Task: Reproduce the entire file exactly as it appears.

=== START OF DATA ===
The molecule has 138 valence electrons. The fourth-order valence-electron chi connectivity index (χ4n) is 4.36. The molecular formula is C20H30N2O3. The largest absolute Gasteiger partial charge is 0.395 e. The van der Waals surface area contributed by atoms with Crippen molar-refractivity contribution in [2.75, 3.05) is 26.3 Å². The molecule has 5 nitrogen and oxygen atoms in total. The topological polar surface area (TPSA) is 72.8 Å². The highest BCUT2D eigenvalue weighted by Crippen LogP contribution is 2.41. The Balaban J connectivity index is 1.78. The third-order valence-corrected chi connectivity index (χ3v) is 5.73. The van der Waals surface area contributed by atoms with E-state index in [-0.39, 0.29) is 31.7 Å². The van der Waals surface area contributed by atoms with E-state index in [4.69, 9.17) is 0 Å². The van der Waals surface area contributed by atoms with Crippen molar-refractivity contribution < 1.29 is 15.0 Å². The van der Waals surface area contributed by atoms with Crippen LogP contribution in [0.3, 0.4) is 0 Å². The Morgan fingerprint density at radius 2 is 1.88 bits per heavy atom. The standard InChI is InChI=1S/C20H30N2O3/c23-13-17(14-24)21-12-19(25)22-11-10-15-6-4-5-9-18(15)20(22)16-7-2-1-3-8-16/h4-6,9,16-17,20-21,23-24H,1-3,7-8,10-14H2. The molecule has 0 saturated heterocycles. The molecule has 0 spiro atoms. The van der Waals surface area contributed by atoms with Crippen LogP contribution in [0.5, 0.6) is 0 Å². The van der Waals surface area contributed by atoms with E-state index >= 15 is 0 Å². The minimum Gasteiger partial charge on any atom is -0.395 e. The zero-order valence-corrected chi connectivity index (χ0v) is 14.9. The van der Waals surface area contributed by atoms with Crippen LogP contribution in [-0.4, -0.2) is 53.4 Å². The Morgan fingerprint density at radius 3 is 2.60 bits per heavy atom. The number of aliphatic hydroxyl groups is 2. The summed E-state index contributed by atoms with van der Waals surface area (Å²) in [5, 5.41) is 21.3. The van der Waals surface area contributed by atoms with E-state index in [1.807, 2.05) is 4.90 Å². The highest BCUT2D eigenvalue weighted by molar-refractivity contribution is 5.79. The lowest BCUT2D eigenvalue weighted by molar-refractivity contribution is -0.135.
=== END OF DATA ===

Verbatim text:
The molecule has 138 valence electrons. The fourth-order valence-electron chi connectivity index (χ4n) is 4.36. The molecular formula is C20H30N2O3. The largest absolute Gasteiger partial charge is 0.395 e. The van der Waals surface area contributed by atoms with Crippen molar-refractivity contribution in [2.75, 3.05) is 26.3 Å². The molecule has 5 nitrogen and oxygen atoms in total. The topological polar surface area (TPSA) is 72.8 Å². The highest BCUT2D eigenvalue weighted by Crippen LogP contribution is 2.41. The Balaban J connectivity index is 1.78. The third-order valence-corrected chi connectivity index (χ3v) is 5.73. The van der Waals surface area contributed by atoms with E-state index in [-0.39, 0.29) is 31.7 Å². The van der Waals surface area contributed by atoms with E-state index in [4.69, 9.17) is 0 Å². The van der Waals surface area contributed by atoms with Crippen molar-refractivity contribution < 1.29 is 15.0 Å². The van der Waals surface area contributed by atoms with Crippen LogP contribution in [0.3, 0.4) is 0 Å². The Morgan fingerprint density at radius 2 is 1.88 bits per heavy atom. The standard InChI is InChI=1S/C20H30N2O3/c23-13-17(14-24)21-12-19(25)22-11-10-15-6-4-5-9-18(15)20(22)16-7-2-1-3-8-16/h4-6,9,16-17,20-21,23-24H,1-3,7-8,10-14H2. The molecule has 0 saturated heterocycles. The molecule has 0 spiro atoms. The van der Waals surface area contributed by atoms with Crippen LogP contribution in [0.5, 0.6) is 0 Å². The van der Waals surface area contributed by atoms with E-state index >= 15 is 0 Å². The minimum Gasteiger partial charge on any atom is -0.395 e. The zero-order valence-corrected chi connectivity index (χ0v) is 14.9. The van der Waals surface area contributed by atoms with Crippen LogP contribution in [-0.4, -0.2) is 53.4 Å². The Morgan fingerprint density at radius 3 is 2.60 bits per heavy atom. The number of aliphatic hydroxyl groups is 2. The summed E-state index contributed by atoms with van der Waals surface area (Å²) in [5, 5.41) is 21.3. The van der Waals surface area contributed by atoms with E-state index in [1.807, 2.05) is 4.90 Å². The highest BCUT2D eigenvalue weighted by molar-refractivity contribution is 5.79. The lowest BCUT2D eigenvalue weighted by molar-refractivity contribution is -0.135.